Like it or not, if you live on University property, your right to the constitutional Fourth Amendment is no longer a valid argument when it comes to search and seizure.
As part of a campus community, students have agreed that in their pursuit of higher education they will follow the rules and guidelines of a university, regardless of whether those rules infringe on their basic constitutional rights.
When a student signs a contract to live in student housing, they are agreeing to uphold the rules of the university and, yes, they are giving up a certain amount of personal freedom to the powers that be.
The buildings that students call home during their time here at FAMU are not actually their own and all articles that they bring onto campus are subject to, and in a sense the property of, the university.
In exchange for the use of public facilities on campus, it student housing, bathrooms or parking lots students make an unspoken pact with university officials that “what’s mine is yours.”
As a part of the Fourth Amendment there is a stipulation that allows administrative searches of public buildings if that administration views those searches as justified by “special needs.”
Under this stipulation, university authorities may conduct searches of private on-campus residences without dispensing a warrant in favor of a probable cause and reasonable standard.
This standard balances authorities, or a government’s regulatory interests, against the private interests of an individual. In layman’s terms the safety of a campus as a whole is more important to campus authorities and the government than one student’s privacy.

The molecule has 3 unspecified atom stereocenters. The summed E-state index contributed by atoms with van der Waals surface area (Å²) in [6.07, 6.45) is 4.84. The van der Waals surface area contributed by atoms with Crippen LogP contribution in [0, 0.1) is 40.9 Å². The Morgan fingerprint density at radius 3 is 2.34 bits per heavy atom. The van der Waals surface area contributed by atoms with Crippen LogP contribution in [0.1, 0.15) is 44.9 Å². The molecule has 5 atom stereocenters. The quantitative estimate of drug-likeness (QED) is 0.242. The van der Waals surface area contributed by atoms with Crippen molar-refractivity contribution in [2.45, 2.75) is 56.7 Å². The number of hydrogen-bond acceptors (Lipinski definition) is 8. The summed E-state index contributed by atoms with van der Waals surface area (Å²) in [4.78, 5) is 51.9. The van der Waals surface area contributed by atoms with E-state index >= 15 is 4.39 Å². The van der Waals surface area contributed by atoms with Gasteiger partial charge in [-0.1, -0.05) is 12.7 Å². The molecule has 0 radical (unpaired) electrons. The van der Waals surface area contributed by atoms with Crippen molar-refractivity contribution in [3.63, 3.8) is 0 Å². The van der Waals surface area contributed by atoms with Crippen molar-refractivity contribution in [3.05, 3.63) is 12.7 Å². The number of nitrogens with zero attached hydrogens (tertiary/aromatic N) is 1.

Students must remember that the goal of campus officials in carrying out these searches is not to infringe on their rights but instead to protect them from harm.
Students with nothing to hide should not fear these searches.
Instead, they should remind themselves about the level of security that is intact for their protection.
It is interesting to think of how some students view authority figures and rules as necessary only when those rules and figures serve their own individual interests.
Students are quick to vilify campus security when there is a boot on their car or a search of their building is being done. But, those same students sing FAMU security’s praises when that security force is available to them in an emergency.
It may be wise for those students to think of what life would be like without that authority available to them.
After searches of campus housing are done, students jump on the “how dare they” bandwagon.
Those same students would be the ones, in an instance such as the one that occurred at
Virginia Tech, to ask “why wasn’t something done before.” Campus housing searches are preventative measures.
Be thankful that campus authorities are looking out for your best interests, even when you are spitting in their faces.
Caroline Brewster is a senior magazine production student from Tallahassee. She can be reached at email@example.com.